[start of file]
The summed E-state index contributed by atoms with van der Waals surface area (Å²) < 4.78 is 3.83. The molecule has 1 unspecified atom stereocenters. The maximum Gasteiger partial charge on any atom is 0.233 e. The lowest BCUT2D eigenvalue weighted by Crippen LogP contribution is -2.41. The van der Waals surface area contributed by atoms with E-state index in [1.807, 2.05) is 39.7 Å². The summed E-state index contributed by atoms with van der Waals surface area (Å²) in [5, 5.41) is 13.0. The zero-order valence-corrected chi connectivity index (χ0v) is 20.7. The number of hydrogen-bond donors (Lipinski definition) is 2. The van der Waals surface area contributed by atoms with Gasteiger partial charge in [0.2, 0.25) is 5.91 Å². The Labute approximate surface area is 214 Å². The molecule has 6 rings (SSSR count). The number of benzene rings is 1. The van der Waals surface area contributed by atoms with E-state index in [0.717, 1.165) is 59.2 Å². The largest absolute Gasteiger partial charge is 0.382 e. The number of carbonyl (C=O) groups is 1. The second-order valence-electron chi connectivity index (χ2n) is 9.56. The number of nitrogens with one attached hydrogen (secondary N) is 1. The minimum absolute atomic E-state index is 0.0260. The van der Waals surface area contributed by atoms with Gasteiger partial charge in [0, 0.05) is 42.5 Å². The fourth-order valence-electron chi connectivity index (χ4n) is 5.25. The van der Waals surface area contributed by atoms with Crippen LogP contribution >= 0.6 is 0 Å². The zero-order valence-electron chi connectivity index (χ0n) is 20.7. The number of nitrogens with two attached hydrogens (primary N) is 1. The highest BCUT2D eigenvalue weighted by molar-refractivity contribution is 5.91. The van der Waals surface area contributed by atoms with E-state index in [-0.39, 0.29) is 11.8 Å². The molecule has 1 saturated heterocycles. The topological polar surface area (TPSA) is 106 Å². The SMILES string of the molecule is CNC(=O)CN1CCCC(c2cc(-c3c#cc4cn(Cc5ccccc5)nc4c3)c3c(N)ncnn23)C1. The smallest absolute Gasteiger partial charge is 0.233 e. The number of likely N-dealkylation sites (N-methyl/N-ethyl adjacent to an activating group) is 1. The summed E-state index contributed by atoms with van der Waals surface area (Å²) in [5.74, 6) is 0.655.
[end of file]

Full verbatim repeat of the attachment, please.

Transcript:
The summed E-state index contributed by atoms with van der Waals surface area (Å²) < 4.78 is 3.83. The molecule has 1 unspecified atom stereocenters. The maximum Gasteiger partial charge on any atom is 0.233 e. The lowest BCUT2D eigenvalue weighted by Crippen LogP contribution is -2.41. The van der Waals surface area contributed by atoms with E-state index in [1.807, 2.05) is 39.7 Å². The summed E-state index contributed by atoms with van der Waals surface area (Å²) in [5, 5.41) is 13.0. The zero-order valence-corrected chi connectivity index (χ0v) is 20.7. The number of hydrogen-bond donors (Lipinski definition) is 2. The van der Waals surface area contributed by atoms with Gasteiger partial charge in [0.2, 0.25) is 5.91 Å². The Labute approximate surface area is 214 Å². The molecule has 6 rings (SSSR count). The number of benzene rings is 1. The van der Waals surface area contributed by atoms with E-state index in [0.717, 1.165) is 59.2 Å². The largest absolute Gasteiger partial charge is 0.382 e. The number of carbonyl (C=O) groups is 1. The second-order valence-electron chi connectivity index (χ2n) is 9.56. The number of nitrogens with one attached hydrogen (secondary N) is 1. The minimum absolute atomic E-state index is 0.0260. The van der Waals surface area contributed by atoms with Gasteiger partial charge in [0, 0.05) is 42.5 Å². The fourth-order valence-electron chi connectivity index (χ4n) is 5.25. The van der Waals surface area contributed by atoms with Crippen LogP contribution >= 0.6 is 0 Å². The zero-order valence-electron chi connectivity index (χ0n) is 20.7. The number of nitrogens with two attached hydrogens (primary N) is 1. The highest BCUT2D eigenvalue weighted by molar-refractivity contribution is 5.91. The van der Waals surface area contributed by atoms with E-state index in [-0.39, 0.29) is 11.8 Å². The molecule has 1 saturated heterocycles. The topological polar surface area (TPSA) is 106 Å². The SMILES string of the molecule is CNC(=O)CN1CCCC(c2cc(-c3c#cc4cn(Cc5ccccc5)nc4c3)c3c(N)ncnn23)C1. The smallest absolute Gasteiger partial charge is 0.233 e. The number of likely N-dealkylation sites (N-methyl/N-ethyl adjacent to an activating group) is 1. The summed E-state index contributed by atoms with van der Waals surface area (Å²) in [5.74, 6) is 0.655.